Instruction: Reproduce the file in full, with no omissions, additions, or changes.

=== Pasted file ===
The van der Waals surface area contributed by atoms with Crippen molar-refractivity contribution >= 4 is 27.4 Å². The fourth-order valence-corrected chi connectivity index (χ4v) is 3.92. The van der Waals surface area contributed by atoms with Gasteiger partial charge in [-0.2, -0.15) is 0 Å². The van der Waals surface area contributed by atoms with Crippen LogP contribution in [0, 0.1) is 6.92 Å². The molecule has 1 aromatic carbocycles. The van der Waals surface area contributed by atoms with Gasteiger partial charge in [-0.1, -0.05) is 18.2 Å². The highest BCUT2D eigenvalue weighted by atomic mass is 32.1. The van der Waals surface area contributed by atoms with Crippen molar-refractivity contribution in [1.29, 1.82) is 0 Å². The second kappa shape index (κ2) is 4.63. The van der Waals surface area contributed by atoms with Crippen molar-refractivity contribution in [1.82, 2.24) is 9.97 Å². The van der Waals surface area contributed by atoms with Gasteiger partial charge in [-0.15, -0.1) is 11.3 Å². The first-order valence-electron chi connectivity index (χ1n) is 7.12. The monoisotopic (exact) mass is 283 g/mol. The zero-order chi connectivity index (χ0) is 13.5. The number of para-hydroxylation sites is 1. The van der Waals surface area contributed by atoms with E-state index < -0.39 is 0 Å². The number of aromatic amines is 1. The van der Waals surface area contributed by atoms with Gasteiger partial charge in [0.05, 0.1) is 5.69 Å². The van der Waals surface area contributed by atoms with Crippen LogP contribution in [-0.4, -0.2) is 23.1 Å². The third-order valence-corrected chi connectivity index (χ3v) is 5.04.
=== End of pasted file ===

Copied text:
The van der Waals surface area contributed by atoms with Crippen molar-refractivity contribution >= 4 is 27.4 Å². The fourth-order valence-corrected chi connectivity index (χ4v) is 3.92. The van der Waals surface area contributed by atoms with Gasteiger partial charge in [-0.2, -0.15) is 0 Å². The van der Waals surface area contributed by atoms with Crippen LogP contribution in [0, 0.1) is 6.92 Å². The molecule has 1 aromatic carbocycles. The van der Waals surface area contributed by atoms with Gasteiger partial charge in [-0.1, -0.05) is 18.2 Å². The highest BCUT2D eigenvalue weighted by atomic mass is 32.1. The van der Waals surface area contributed by atoms with Crippen molar-refractivity contribution in [1.29, 1.82) is 0 Å². The second kappa shape index (κ2) is 4.63. The van der Waals surface area contributed by atoms with Crippen molar-refractivity contribution in [1.82, 2.24) is 9.97 Å². The van der Waals surface area contributed by atoms with Gasteiger partial charge in [-0.15, -0.1) is 11.3 Å². The first-order valence-electron chi connectivity index (χ1n) is 7.12. The monoisotopic (exact) mass is 283 g/mol. The zero-order chi connectivity index (χ0) is 13.5. The number of para-hydroxylation sites is 1. The van der Waals surface area contributed by atoms with E-state index < -0.39 is 0 Å². The number of aromatic amines is 1. The van der Waals surface area contributed by atoms with Gasteiger partial charge in [0.05, 0.1) is 5.69 Å². The van der Waals surface area contributed by atoms with Crippen LogP contribution in [-0.4, -0.2) is 23.1 Å². The third-order valence-corrected chi connectivity index (χ3v) is 5.04.